Kenney declines Ottawa’s initial offer of help, requests assistance to acquire vaccine doses from U.S.
Doctors say while Alberta's cases are high, it seems like the daily reports have plateaued.
CALGARY -- As MPs traded shots and talking points in an emergency debate on Alberta's COVID-19 response Wednesday night, the Prime Minister called Premier Jason Kenney.
Both leaders issued brief statements acknowledging the call Thursday. Kenney's statement essentially said "no thanks" and asked for help with obtaining additional vaccine doses from the United States.
Mayors Don Iveson and Naheed Nenshi received their own calls around the same time, which Nenshi says offered resources to help administer vaccines.
Alberta will expand eligibility to everyone over the age of 12 starting Monday.
The offer of federal help comes as Alberta has the highest COVID-19 infection rates in North America and the premier faces vocal criticism from not just the opposition, but his own caucus.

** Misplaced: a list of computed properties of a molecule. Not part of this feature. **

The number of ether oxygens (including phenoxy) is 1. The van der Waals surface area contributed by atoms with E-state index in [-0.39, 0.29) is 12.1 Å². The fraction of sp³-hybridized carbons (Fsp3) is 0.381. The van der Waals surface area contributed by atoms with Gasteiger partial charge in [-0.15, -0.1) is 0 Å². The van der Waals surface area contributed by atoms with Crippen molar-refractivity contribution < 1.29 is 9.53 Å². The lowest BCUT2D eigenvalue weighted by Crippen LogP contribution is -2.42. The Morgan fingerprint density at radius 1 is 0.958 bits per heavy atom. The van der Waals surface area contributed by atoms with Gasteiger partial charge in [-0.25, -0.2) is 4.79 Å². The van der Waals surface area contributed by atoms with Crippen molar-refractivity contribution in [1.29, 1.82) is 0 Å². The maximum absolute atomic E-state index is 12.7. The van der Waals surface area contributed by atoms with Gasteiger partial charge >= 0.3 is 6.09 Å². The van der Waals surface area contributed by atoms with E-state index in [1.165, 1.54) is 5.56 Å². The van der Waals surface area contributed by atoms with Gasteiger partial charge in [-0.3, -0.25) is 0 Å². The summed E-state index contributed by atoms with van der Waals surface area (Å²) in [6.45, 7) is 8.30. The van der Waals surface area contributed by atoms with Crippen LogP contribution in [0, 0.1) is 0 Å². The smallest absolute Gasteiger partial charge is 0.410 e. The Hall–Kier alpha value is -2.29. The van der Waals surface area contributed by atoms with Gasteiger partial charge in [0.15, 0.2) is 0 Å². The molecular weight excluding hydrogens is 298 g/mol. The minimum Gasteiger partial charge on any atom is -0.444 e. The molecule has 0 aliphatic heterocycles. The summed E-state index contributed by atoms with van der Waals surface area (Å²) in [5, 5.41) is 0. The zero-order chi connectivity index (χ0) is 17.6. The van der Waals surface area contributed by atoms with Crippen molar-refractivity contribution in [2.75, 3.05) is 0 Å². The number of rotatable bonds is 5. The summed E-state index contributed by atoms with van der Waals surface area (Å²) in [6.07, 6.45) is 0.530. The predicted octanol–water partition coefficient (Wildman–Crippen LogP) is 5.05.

Opposition leader Rachel Notley says much of those problem comes from Kenney's own "constantly conflicting messages," especially around restrictions.
"Calling them a horrible affront to our freedom, an unprecedented attack on our livelihoods," Notley says. “He fails to acknowledge that in fact the biggest threat to our economy is the virus."
Dr. Eddy Lang, who oversees emergency medicine at the University of Calgary’s Cumming School of Medicine, says, for now, the system is holding.
But it's tight.
He says while the severe illness in his young patients is terrifying, there is some hope.
ICU numbers have fallen slightly in recent days and, while very high, daily case counts are showing some signs of reaching a plateau.
He says increasingly widespread vaccination along with the new restrictions mean Alberta could avoid the overwhelming of the health-care system predicted by Kenney to be possible by the end of May.